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Rutgers spokesperson discusses coronavirus health, safety measures on campus

The University’s decision to allow more students on campus was influenced by student demand and low rates of coronavirus disease (COVID-19) positivity and transmission. – Photo by

Rutgers announced in October 2020 that it would allow an increased number of students to attend classes in person and live on campus in the Spring 2021 semester. University spokesperson Dory Devlin discussed the health and safety measures Rutgers is implementing in response to additional students returning to campus.

The Daily Targum previously reported that up to 3,124 students would be able to live in suite-style or apartment-style housing on the New Brunswick campuses in the Spring 2021 semester. Devlin said the University is now housing approximately 2,350 students on campus, whereas it housed approximately 850 students in the Fall 2020 semester. 

In-person instruction opportunities are measured by number of sections rather than courses, she said.

“We have 328 sections out of almost 13,000 open to face-to-face instruction,” Devlin said. “The availability does not indicate how many students take advantage. The number of sections in the fall was (approximately) 70.”

The Targum previously reported that the School of Environmental and Biological Sciences and the Mason Gross School of the Arts were among the schools looking to increase in-person courses due to having degree requirements that could not be readily fulfilled online.

Devlin said the decision to allow more students on campus was influenced by student demand, low coronavirus disease (COVID-19) positivity and transmission rates as well as results demonstrated by the University’s testing and contact tracing programs.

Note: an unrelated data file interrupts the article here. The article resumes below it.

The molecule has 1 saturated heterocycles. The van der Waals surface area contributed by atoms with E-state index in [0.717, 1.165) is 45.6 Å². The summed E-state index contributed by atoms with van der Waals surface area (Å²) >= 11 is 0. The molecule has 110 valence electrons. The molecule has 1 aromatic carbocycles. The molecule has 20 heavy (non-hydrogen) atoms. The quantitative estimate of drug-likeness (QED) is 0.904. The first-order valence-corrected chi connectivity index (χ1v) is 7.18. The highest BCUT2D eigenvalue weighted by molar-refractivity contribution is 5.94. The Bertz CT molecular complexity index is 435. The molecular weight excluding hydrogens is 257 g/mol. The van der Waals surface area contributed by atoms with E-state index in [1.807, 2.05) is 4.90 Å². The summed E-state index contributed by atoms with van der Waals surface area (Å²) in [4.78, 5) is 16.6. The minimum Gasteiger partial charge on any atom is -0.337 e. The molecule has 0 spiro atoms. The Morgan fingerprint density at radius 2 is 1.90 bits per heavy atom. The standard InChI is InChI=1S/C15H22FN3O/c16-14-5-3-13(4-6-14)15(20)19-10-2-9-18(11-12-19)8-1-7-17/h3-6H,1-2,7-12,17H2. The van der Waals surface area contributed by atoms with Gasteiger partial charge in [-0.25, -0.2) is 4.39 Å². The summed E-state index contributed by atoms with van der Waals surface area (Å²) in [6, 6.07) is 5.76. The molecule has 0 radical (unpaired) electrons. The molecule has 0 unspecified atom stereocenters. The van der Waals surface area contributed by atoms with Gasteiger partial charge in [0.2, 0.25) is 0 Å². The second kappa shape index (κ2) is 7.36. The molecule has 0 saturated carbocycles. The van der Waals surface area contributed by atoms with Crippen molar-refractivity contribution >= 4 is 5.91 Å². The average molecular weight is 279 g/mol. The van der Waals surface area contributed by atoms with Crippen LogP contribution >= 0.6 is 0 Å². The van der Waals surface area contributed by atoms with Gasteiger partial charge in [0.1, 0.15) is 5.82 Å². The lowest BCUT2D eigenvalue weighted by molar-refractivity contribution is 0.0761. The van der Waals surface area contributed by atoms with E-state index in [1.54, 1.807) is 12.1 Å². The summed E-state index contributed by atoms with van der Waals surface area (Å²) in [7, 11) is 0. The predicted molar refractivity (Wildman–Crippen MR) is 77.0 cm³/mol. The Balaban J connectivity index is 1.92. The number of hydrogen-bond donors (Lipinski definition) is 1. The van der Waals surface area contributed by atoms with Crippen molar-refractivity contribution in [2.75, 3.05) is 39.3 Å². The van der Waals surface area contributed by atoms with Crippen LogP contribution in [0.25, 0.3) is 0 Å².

The University is operating in accordance with public health guidelines recommended by the Centers for Disease Control and Prevention and the New Jersey Department of Health along with numerous additional protocols to help ensure the safety of the Rutgers community, she said.

These protocols include increased cleaning of highly touched surfaces, reduced residence hall occupancy, on-campus quarantine spaces, closing of in-hall fitness centers and closing or modifying of lounges and common areas to support physical distancing, Devlin said. 

Rutgers transportation follows guidelines such as the requirement of face masks, driver isolation and bus disinfection every 24 hours, she said. There are also signs throughout the campuses promoting safety measures. 

“Rutgers community members are reminded repeatedly of our shared responsibility to wear a face covering, watch your distance and wash your hands,” Devlin said.

She said students living on campus will take part in the University’s testing program and will receive weekly testing for COVID-19. In addition, the University has recently applied to become a vaccine distribution center in preparation for vaccinating Rutgers community members when supplies are available.

“Our campus community’s safety, health and well-being remain our top priority, and all decisions are made with this as our guiding principle,” Devlin said.

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